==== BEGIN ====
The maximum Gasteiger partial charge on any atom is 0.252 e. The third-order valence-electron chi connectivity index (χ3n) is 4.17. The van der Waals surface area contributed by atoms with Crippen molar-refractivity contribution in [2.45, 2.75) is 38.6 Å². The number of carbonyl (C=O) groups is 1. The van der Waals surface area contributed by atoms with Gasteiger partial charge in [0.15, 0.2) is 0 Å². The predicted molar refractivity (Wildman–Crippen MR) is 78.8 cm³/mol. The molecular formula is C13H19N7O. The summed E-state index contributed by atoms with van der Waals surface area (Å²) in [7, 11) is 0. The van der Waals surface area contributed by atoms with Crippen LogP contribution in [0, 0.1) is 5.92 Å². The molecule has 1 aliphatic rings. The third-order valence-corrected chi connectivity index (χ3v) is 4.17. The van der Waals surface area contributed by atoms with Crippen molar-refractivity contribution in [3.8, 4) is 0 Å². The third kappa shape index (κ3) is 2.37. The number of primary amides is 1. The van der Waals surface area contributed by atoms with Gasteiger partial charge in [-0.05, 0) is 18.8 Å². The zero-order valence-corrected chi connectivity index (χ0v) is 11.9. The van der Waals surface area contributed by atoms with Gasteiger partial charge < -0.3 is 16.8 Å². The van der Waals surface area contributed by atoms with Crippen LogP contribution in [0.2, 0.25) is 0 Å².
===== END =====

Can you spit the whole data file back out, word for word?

The maximum Gasteiger partial charge on any atom is 0.252 e. The third-order valence-electron chi connectivity index (χ3n) is 4.17. The van der Waals surface area contributed by atoms with Crippen molar-refractivity contribution in [2.45, 2.75) is 38.6 Å². The number of carbonyl (C=O) groups is 1. The van der Waals surface area contributed by atoms with Gasteiger partial charge in [0.15, 0.2) is 0 Å². The predicted molar refractivity (Wildman–Crippen MR) is 78.8 cm³/mol. The molecular formula is C13H19N7O. The summed E-state index contributed by atoms with van der Waals surface area (Å²) in [7, 11) is 0. The van der Waals surface area contributed by atoms with Crippen LogP contribution in [0, 0.1) is 5.92 Å². The molecule has 1 aliphatic rings. The third-order valence-corrected chi connectivity index (χ3v) is 4.17. The van der Waals surface area contributed by atoms with Crippen molar-refractivity contribution in [3.8, 4) is 0 Å². The third kappa shape index (κ3) is 2.37. The number of primary amides is 1. The van der Waals surface area contributed by atoms with Gasteiger partial charge in [-0.05, 0) is 18.8 Å². The zero-order valence-corrected chi connectivity index (χ0v) is 11.9. The van der Waals surface area contributed by atoms with Gasteiger partial charge < -0.3 is 16.8 Å². The van der Waals surface area contributed by atoms with Crippen LogP contribution in [0.2, 0.25) is 0 Å².